It's very cold and very noisy here … the winds persist and howl continually - this is amplified by the many bits of rigging which add a kind of unmeasured and undisciplined percussion section to the orchestra of sounds. Claude tries to subdue the worst offenders in this drumset as they appear, but he has had to give up. Last night it was so loud that I didn't hear the anchor alarm (my job) and Acalephe had to alert us that our anchor was dragging. When Claude and I went forward to lift and re-set the anchor, there was ice on the deck and we were splashed several times by ice-cold waves as Larry drove around. We feared for our newly glued and screwed-on windlass support. However, it HELD! We spent the rest of the night taking turns on anchor watch.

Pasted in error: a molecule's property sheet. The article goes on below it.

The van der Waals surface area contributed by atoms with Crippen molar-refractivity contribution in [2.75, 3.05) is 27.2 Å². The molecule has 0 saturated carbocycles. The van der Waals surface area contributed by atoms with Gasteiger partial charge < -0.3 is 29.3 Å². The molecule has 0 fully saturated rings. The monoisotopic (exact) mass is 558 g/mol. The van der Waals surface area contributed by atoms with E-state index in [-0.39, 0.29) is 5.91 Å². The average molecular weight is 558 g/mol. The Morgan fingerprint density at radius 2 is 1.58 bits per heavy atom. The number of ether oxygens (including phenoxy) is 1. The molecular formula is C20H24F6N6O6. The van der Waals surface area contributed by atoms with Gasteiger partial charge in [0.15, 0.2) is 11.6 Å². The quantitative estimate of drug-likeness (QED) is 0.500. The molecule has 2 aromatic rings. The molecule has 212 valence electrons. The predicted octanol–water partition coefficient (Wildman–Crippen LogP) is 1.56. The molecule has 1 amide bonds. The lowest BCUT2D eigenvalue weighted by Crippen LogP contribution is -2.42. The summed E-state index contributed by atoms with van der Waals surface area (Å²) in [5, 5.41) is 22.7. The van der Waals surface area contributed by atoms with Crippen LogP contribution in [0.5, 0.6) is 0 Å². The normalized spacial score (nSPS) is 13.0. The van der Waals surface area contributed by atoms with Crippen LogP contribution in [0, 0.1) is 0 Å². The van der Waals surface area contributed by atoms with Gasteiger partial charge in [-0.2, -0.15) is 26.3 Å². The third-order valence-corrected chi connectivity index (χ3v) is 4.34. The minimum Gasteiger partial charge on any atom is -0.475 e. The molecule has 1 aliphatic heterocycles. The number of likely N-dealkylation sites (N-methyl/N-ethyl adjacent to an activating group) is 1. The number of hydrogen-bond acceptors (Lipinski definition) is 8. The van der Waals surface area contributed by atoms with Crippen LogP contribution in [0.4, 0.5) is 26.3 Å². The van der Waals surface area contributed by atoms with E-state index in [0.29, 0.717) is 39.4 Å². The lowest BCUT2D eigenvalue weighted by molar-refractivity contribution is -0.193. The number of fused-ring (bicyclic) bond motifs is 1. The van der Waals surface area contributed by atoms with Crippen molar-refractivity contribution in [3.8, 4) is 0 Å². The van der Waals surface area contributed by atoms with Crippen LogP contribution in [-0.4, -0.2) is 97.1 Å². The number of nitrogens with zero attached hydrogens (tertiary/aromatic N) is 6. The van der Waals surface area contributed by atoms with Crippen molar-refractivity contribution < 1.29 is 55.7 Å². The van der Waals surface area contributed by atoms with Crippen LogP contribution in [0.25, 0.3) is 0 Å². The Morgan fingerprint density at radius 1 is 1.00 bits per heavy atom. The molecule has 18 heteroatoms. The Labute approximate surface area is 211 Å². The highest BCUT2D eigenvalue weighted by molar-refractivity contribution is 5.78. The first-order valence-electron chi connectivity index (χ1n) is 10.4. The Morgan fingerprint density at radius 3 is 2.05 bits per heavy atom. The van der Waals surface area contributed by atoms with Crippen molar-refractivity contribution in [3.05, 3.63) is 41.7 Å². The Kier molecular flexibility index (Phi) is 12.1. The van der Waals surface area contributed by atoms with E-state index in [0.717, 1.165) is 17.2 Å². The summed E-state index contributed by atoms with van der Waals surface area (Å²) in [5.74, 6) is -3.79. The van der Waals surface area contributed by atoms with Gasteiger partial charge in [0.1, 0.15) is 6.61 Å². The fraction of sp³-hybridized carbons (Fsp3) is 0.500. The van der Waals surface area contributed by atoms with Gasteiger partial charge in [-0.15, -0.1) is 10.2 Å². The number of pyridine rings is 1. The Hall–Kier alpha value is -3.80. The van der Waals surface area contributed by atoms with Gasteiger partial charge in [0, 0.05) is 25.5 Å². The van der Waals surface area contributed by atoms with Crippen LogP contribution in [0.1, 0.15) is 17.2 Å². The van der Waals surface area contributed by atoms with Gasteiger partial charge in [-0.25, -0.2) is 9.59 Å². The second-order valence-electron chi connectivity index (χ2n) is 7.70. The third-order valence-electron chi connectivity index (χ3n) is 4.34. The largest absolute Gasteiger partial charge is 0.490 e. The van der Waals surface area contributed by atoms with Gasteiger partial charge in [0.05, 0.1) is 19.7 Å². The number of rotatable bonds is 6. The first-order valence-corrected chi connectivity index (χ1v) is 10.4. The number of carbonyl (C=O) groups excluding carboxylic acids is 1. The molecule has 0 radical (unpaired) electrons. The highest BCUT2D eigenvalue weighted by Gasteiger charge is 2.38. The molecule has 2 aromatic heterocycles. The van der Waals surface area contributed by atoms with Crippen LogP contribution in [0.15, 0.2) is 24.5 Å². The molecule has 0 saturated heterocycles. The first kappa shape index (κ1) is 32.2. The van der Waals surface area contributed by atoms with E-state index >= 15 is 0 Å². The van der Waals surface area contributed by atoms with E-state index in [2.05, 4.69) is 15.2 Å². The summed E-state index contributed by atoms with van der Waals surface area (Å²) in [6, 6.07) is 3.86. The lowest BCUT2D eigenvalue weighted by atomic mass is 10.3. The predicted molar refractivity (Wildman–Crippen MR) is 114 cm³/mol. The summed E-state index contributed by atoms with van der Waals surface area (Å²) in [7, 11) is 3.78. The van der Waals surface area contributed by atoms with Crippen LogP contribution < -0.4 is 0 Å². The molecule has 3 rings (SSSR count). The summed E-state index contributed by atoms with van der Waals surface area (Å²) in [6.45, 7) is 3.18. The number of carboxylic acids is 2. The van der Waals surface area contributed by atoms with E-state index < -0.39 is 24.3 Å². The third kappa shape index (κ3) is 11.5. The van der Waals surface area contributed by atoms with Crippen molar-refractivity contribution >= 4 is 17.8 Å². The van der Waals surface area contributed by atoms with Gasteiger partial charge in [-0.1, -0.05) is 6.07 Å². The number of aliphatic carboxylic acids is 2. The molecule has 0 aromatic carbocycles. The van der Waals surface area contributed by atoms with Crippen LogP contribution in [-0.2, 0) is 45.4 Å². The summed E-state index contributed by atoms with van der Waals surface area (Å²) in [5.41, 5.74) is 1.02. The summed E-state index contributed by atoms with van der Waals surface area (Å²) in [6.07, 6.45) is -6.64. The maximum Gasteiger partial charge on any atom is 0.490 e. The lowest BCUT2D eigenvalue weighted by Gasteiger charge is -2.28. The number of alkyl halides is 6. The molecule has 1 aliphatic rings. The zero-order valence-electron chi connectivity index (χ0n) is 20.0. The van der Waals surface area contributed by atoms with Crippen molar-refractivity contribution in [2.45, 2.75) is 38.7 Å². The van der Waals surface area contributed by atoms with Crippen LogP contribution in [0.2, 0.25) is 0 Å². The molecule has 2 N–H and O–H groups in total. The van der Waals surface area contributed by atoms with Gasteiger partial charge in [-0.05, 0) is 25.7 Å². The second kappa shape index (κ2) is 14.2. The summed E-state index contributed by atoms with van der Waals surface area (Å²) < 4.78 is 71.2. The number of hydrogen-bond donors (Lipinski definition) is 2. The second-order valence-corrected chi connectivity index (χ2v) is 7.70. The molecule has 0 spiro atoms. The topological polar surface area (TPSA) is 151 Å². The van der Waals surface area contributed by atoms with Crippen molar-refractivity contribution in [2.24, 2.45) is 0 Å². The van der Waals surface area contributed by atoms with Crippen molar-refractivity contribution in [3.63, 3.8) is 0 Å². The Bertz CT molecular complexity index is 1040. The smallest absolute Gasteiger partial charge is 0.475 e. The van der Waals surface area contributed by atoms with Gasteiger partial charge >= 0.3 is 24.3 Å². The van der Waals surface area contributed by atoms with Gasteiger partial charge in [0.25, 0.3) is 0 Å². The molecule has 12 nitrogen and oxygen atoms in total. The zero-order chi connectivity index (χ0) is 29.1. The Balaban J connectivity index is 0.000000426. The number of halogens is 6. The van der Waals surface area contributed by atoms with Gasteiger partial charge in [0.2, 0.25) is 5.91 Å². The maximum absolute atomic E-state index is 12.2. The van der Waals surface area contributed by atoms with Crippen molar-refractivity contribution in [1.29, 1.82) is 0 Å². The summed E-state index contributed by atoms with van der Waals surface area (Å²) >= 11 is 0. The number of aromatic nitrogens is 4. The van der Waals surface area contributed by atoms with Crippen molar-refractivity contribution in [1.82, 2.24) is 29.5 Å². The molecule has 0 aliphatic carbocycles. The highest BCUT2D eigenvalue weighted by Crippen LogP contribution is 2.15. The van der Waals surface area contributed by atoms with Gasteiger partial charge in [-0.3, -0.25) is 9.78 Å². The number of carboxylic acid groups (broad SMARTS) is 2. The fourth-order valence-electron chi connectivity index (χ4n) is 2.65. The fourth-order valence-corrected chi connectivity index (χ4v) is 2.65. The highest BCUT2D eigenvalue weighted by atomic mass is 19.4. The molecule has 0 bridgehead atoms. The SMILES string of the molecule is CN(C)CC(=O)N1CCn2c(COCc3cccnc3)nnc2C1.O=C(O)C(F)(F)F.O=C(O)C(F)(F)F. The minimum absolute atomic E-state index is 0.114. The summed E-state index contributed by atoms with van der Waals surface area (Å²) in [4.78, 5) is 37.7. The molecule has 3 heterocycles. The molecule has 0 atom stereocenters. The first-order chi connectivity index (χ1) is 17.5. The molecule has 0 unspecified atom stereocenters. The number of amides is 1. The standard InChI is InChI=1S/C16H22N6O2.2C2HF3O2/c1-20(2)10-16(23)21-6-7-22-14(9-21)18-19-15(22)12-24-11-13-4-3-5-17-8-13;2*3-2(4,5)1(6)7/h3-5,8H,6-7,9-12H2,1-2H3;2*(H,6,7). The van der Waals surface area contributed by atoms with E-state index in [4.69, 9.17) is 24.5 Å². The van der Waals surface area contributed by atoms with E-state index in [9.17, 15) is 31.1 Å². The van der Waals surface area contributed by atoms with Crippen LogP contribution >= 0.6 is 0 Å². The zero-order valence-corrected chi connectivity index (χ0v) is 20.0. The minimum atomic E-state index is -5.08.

I've been reading some interesting books. As you all must know by now, we have no internet connections (although Microsoft irritatingly offers updates EACH time I turn on the computer, and Norton keeps warning us of potential 'bugs' away out here!!!) Fortunately, I downloaded a number of very large but free (or nearly free) volumes on my Kindle before we left England. I thought I'd only want 'light' reading out here and many friends in England contributed books of that ilk. I quickly devoured those, cannot get anything currently in vogue, so after reading some books which I consider 'light' (like all the Ann of Green Gables series) I turned to the first-person accounts of historical figures. I've read the autobiographies of Charles Darwin, Benjamin Franklin and Theodore Roosevelt.